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New record for bitcoin hashrate during halving
New record for bitcoin hashrate during halving
Mining

New record for bitcoin hashrate during halving

By Marco Cavicchioli - 12 May 2020

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Yesterday, on the day of the third halving, there was a new record high for Bitcoin’s hashrate

In fact, according to bitinfocharts.com the 137 Ehash/s were exceeded for the first time, beating the previous record of March 5th. 

However, not everyone agrees with these figures, which are to all intents and purposes only estimates. For example, according to Blockchair, yesterday’s hashrate would have stopped at about 121 Ehash/s, compared to 122 on May 8th, and 123 on March 8th. 

The block time data, however, would seem to confirm that yesterday there could have been a significant hashrate peak, since on average 8.471 minutes were enough to mine a block, compared to 8.623 on March 4th. However, March 1st was still lower, at 8.163, although the difficulty was lower then. 

Yesterday, however, the difficulty was almost at an all-time high, which took place between March 10th and 25th, 2020. 

Such a low block time with such a high difficulty suggests that there may have actually been a record hashrate yesterday, as estimated by Bitinfocharts.

Bitcoin’s hashrate after the halving

Today the block time already rose to 9.172, probably due to a drop in hashrate. It is possible that after the halving some miners have switched off the less efficient machines, or moved them to some other blockchains, reducing the total computing power available to bitcoin mining. 

Despite this, however, the block time has not increased, still averaging less than 10 minutes, but it is possible that it may increase again in the next few hours or days.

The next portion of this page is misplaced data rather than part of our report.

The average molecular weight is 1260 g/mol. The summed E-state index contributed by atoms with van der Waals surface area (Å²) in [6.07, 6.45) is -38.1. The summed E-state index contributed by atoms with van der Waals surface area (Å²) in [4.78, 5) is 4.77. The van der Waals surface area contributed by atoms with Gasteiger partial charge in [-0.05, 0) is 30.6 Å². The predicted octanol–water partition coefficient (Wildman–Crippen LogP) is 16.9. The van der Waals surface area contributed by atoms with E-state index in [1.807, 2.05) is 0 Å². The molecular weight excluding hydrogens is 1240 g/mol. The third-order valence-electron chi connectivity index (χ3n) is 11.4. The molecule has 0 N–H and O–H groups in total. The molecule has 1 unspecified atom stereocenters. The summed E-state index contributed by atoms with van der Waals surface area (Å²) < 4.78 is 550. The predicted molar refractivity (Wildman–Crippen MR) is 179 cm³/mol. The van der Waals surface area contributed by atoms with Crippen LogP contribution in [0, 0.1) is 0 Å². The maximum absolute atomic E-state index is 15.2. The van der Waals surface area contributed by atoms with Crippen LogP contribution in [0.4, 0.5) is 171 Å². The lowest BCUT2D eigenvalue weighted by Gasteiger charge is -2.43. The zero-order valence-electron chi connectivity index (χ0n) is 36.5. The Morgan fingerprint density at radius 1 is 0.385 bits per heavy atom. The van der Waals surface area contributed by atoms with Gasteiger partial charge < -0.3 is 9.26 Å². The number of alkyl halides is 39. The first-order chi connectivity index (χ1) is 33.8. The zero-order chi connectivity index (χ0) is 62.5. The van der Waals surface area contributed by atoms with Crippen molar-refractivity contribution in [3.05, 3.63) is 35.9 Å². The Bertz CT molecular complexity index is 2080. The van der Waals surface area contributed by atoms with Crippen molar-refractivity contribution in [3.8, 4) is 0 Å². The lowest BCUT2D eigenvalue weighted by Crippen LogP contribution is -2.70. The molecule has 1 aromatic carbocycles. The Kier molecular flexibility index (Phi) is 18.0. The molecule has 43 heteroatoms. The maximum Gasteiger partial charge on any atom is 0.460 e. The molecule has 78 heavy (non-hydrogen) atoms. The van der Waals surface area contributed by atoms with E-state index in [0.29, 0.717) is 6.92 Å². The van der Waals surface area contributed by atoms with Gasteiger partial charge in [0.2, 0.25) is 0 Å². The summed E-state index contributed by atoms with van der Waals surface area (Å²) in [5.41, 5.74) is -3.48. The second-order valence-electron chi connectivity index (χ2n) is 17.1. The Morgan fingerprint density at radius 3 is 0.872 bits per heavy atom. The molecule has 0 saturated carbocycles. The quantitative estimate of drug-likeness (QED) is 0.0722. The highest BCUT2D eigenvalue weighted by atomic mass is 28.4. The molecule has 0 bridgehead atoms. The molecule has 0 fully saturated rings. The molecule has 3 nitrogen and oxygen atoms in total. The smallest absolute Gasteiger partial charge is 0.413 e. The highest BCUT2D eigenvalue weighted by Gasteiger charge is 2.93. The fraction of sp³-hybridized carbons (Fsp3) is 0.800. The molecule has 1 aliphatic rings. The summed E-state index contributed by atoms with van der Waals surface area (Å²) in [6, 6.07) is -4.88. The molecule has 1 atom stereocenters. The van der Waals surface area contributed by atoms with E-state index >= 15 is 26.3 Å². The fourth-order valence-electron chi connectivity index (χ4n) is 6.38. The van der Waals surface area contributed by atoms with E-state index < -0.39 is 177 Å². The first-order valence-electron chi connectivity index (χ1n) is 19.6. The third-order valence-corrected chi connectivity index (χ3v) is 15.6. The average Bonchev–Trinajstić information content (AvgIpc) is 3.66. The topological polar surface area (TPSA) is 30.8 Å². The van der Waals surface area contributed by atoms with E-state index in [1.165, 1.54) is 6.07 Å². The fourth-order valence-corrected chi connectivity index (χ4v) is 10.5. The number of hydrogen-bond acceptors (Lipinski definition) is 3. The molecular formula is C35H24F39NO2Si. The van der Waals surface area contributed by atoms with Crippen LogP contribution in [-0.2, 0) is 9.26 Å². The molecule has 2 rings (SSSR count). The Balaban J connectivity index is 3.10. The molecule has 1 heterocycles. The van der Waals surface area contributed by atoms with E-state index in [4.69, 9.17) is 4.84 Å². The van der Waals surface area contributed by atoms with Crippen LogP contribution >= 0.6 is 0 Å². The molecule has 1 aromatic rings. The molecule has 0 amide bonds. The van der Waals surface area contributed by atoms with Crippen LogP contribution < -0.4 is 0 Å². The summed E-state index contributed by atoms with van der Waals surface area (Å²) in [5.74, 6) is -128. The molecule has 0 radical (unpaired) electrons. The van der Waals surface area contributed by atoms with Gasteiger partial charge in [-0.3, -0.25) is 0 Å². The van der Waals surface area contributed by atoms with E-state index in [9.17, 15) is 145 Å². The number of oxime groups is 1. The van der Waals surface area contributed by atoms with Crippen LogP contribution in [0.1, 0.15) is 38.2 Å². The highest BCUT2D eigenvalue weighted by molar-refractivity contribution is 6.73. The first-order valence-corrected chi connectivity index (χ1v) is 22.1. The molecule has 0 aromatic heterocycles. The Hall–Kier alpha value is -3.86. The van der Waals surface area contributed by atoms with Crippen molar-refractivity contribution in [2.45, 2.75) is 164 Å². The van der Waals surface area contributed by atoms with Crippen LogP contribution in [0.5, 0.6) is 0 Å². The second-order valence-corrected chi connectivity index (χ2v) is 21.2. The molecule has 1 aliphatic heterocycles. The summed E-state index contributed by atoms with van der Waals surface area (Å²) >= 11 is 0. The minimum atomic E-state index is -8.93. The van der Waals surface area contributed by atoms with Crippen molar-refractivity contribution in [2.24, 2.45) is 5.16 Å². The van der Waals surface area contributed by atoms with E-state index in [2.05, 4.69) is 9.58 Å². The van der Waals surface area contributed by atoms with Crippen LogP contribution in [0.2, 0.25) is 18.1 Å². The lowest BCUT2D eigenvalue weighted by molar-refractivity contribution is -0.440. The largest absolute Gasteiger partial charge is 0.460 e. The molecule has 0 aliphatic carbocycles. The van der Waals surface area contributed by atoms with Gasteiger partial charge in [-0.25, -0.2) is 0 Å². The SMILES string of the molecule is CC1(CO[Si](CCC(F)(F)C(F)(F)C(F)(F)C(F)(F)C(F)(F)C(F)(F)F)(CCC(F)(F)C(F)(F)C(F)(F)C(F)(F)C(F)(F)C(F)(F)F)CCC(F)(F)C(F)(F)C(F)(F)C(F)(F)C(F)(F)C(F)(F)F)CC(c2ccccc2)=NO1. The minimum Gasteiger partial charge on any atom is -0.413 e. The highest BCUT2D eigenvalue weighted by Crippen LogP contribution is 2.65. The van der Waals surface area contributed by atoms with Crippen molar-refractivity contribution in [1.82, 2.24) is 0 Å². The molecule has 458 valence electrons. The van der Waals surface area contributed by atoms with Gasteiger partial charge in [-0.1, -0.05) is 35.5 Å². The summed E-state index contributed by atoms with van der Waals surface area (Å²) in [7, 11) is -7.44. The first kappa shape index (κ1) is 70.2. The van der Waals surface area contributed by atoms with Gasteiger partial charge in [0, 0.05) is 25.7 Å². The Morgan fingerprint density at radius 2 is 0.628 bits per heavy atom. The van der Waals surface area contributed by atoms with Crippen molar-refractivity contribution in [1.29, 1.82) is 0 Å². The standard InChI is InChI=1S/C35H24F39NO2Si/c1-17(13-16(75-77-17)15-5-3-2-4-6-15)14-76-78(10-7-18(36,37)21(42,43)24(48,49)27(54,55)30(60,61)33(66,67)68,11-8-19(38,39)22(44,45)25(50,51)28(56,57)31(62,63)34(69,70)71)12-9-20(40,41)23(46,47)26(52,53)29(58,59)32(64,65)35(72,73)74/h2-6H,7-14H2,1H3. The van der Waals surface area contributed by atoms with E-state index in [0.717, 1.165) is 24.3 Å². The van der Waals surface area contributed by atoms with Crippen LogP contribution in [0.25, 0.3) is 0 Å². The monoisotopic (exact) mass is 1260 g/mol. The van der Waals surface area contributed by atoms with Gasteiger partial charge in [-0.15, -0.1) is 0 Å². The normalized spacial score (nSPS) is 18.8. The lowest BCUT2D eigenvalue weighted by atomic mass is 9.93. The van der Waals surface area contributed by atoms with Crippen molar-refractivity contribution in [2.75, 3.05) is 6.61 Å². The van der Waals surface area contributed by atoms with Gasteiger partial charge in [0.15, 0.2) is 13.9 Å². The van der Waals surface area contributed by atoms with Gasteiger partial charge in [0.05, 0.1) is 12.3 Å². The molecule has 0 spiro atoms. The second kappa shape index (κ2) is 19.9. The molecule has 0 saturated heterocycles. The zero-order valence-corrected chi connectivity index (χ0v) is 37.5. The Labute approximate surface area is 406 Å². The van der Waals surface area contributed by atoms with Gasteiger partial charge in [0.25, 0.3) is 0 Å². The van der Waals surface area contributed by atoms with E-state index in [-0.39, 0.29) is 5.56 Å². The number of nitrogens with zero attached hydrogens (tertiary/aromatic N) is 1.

There were those who expected a 30% collapse in hashpower after the halving, but for now, this collapse does not seem to have occurred. We will have to wait at least a day or two to start drawing definitive conclusions about what is happening in this regard these days. 

The next update of the difficulty, which should fall, making mining less difficult and expensive, should take place in about 8 or 9 days, which means that for more than a week the miners will have to continue to operate with the current very high level of difficulty, the second-highest ever after the two weeks between March 10th and 15th. 

The profitability of bitcoin mining today has fallen sharply compared to yesterday, from USD 0.152 per day for 1 THash/s to 0.120. However, this level is still significantly higher than the very low level on March 18th, when it fell to 0.069. 

If the current level of profitability were to fall further, a more marked reduction in hashpower is to be expected, at least until the difficulty is reduced. 

In any case, it seems that these hashrate dynamics have no impact on BTC’s prices on the market. 

 

Marco Cavicchioli
Marco Cavicchioli

Class 1975, Marco teaches web-technologies and is an online writer specializing in cryptocurrencies. He founded ilBitcoin.news, and his YouTube channel has more than 11 thousand subscribers.

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